Interview with Jess Rinker and Giveaway

Our guest today is Jess Rinker, author of the middle-grade novels Out of Time: Lost on the Titanic, The Dare Sisters, and The Dare Sisters: Shipwrecked (coming this September). Jess has also written picture book biographies on feminist Gloria Steinem and Brenda Berkman, one of the first female firefighters for the New York City Fire Department.

Thanks so much, Jess for joining us at From the Mixed-Up Files of Middle-Grade Authors! It has been fun witnessing your publishing success since meeting at the Highlights Foundation workshop several years ago. Can you offer a bit about your journey?

Thank YOU for having me! It’s funny, I always think about our time at Highlights as if it was “last summer”, when in fact it was four years ago! Wow. A lot has happened since then for sure—it’s amazing how connected we’ve all remained and hopefully, we’ll begin to cross actual paths again soon.

My journey started way before then, probably more around 2005 when I went from one of those people who said “someday I’ll write a book” to someone who actually sat down and wrote a book. It would be the first of many shelved manuscripts, but learning I could write a novel changed my life trajectory. Fast forward through years of practice, attending conferences, and taking classes, by 2014 I graduated with an MFA, signed with an agent the following year, and sold my first book Gloria Takes a Stand in 2016. I definitely put in my “10,000 hours” as Malcolm Gladwell says. 2018 was a bit of an explosion for me regarding book sales, and so now I just turned in my third middle-grade novel, which brings me to a total of six books by next summer. Whew.

I know you love the outdoors and rural settings, which shines through in your middle-grade works of fiction. Would you share your inspiration for these settings?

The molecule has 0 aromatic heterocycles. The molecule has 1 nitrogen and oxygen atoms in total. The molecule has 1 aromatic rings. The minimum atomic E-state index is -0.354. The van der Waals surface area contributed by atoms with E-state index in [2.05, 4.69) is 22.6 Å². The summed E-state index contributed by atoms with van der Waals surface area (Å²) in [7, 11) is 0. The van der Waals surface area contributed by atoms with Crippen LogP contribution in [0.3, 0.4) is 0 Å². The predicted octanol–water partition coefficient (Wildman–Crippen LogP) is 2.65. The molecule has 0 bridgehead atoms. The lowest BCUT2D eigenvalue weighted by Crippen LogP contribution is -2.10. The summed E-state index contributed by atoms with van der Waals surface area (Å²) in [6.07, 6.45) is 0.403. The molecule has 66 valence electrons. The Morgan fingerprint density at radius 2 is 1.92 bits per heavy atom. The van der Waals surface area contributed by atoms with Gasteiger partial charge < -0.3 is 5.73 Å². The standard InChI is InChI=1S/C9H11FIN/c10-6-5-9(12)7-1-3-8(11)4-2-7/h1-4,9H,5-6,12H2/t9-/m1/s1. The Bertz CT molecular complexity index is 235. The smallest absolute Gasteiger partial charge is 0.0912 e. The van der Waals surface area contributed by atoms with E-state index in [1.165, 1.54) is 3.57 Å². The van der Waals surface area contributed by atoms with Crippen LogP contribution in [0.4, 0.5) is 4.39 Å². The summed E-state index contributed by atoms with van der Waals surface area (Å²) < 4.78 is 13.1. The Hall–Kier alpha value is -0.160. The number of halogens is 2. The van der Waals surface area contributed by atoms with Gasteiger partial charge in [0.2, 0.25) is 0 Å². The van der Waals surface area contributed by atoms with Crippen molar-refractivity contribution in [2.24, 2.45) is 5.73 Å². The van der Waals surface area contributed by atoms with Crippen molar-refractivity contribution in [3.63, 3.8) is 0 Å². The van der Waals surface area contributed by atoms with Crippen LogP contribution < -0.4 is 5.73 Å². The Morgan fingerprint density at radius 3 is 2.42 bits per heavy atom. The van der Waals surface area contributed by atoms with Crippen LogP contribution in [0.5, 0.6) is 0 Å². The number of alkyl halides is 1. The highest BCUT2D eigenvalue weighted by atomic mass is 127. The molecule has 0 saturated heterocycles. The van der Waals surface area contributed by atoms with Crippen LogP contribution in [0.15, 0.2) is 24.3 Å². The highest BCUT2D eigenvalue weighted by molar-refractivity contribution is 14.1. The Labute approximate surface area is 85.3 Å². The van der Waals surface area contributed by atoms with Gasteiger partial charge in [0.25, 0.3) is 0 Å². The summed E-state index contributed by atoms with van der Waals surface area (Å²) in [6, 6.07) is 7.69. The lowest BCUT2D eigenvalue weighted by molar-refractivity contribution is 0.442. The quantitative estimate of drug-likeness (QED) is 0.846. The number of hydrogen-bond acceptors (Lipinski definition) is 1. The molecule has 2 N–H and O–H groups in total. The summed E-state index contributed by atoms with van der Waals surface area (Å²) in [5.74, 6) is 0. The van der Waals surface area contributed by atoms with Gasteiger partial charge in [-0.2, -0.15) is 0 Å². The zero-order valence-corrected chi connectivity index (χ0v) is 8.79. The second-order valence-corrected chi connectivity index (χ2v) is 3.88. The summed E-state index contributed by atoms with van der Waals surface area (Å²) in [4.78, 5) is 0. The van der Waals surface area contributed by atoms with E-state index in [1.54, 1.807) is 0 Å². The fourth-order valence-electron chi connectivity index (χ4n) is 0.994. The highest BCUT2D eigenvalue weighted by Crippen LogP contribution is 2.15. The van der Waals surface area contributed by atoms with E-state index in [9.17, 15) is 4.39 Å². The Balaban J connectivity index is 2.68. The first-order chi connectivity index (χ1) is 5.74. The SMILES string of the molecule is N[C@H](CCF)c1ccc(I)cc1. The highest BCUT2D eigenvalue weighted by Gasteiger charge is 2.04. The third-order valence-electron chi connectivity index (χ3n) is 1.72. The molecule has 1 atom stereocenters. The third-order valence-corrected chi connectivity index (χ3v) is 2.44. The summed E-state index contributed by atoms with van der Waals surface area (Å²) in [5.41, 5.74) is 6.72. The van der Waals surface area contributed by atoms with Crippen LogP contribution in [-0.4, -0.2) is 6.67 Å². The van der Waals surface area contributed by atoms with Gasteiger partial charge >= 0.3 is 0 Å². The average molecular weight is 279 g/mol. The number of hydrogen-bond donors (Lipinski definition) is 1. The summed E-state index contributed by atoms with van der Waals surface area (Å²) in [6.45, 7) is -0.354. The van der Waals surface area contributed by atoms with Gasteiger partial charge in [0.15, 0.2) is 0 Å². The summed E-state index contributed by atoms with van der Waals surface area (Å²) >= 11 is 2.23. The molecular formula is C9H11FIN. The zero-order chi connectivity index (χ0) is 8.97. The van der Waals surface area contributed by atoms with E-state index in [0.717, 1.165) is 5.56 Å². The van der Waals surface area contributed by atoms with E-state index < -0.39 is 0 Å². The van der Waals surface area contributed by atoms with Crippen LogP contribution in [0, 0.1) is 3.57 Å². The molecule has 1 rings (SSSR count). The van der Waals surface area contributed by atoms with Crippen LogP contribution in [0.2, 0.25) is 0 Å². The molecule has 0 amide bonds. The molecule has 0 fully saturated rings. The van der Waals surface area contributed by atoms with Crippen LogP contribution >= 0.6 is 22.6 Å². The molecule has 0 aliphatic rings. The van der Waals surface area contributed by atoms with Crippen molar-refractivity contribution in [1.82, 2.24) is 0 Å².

So far, yes, all of my middle grade takes place in rural/small town settings. (Even the super secret one we’re just about to pitch to my editor) I grew up in rural NJ and PA in the ’70s-’80s and my parents were pretty hands-off so I was free to explore all of the woods and creeks and rivers around me. Other than a library card, it was probably the biggest gift they gave me. I had few friends as a young child and the woods and wildlife became my entire world—the perfect place for an imagination to blossom. My mom gave me countless nature books as well, and so learning the names of flowers, trees, bugs, animals, even fish, and frogs, became a way for me to “know” the wildlife around me, as well as order my otherwise chaotic world. I think my mom always had an innate understanding that when you give something a name (or learn its name), you gain an appreciation for it. In my upcoming book The Hike to Home, I give my mom and my young self a little nod in that the main character has a similar proclivity to know all the names of the natural things around her. It’s something I still do and now living in a brand-new place—West Virginia—there are so many new creatures to get to know! West Virginia is an incredibly biologically diverse state with New River Gorge (The nation’s most recent National Park!) being the highest, I believe.